Denver's Homeless Population Grows

December 10 2004, 9:00 AM

It's warm in my house. How about yours? This season, give a thought to the homeless whose numbers are growing in Denver. For the first time, the number of homeless persons in the metropolitan area will exceed 11,000. Why?

John Parvensky, president of the Colorado Coalition for the Homeless, said the problem stems from a confluence of state and federal budget woes, the rise in lower-wage jobs and lack of affordable housing in one of the nation's more expensive real estate and rental markets.

This year's homeless include a greater number of the "working poor" and persons who are homeless for the first time. There is no relief on the horizon. How's this for a startling statistic?

Parvenksy tied it directly to wages and cost of living, saying that a person making minimum wage would need to work 108 hours a week just to afford the rent on a two-bedroom apartment.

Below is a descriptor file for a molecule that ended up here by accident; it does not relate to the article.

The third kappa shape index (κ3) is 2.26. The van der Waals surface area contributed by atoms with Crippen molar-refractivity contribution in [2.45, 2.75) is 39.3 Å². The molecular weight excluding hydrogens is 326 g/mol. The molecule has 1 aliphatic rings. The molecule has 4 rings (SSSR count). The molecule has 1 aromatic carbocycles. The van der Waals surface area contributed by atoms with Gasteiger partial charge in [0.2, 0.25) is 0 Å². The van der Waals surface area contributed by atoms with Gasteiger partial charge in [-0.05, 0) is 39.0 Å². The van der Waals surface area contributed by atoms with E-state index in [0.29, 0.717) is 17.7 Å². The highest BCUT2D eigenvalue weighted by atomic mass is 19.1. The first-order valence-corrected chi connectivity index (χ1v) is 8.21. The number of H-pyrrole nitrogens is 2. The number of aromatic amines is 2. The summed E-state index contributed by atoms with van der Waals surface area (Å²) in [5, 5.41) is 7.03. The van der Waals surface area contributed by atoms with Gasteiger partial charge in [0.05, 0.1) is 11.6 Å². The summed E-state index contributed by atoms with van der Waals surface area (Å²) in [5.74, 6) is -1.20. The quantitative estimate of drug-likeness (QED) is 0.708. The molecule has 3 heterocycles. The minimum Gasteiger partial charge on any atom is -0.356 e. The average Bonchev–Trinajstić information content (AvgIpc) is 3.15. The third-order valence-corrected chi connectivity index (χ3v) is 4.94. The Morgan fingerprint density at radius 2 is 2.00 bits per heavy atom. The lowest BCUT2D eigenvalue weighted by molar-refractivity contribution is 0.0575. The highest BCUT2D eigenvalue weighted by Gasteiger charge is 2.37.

The problem is too big to be left to politicians. Wouldn't it be nice if the city's business community would kick in? Here's an idea that was first proposed in san Francisco that seems ideal for Denver, with its restaurant-owning mayor. How about a 1 percent surcharge on all restaurant meals over $50 that would go towards city homeless programs? Few patrons would likely object and it's an idea that John Hickenlooper ought to be able to sell to his fellow restaurateurs. Helping the homeless is going to take cash as well as caring. We can all help. The homeless need clothing for children and adults, computers, and cars to help get them back on their feet. They need skills to get jobs. Transitional services. Intake services. Referral services. All are necessary. Until we address the root cause of homelessness, it's not going to get any better.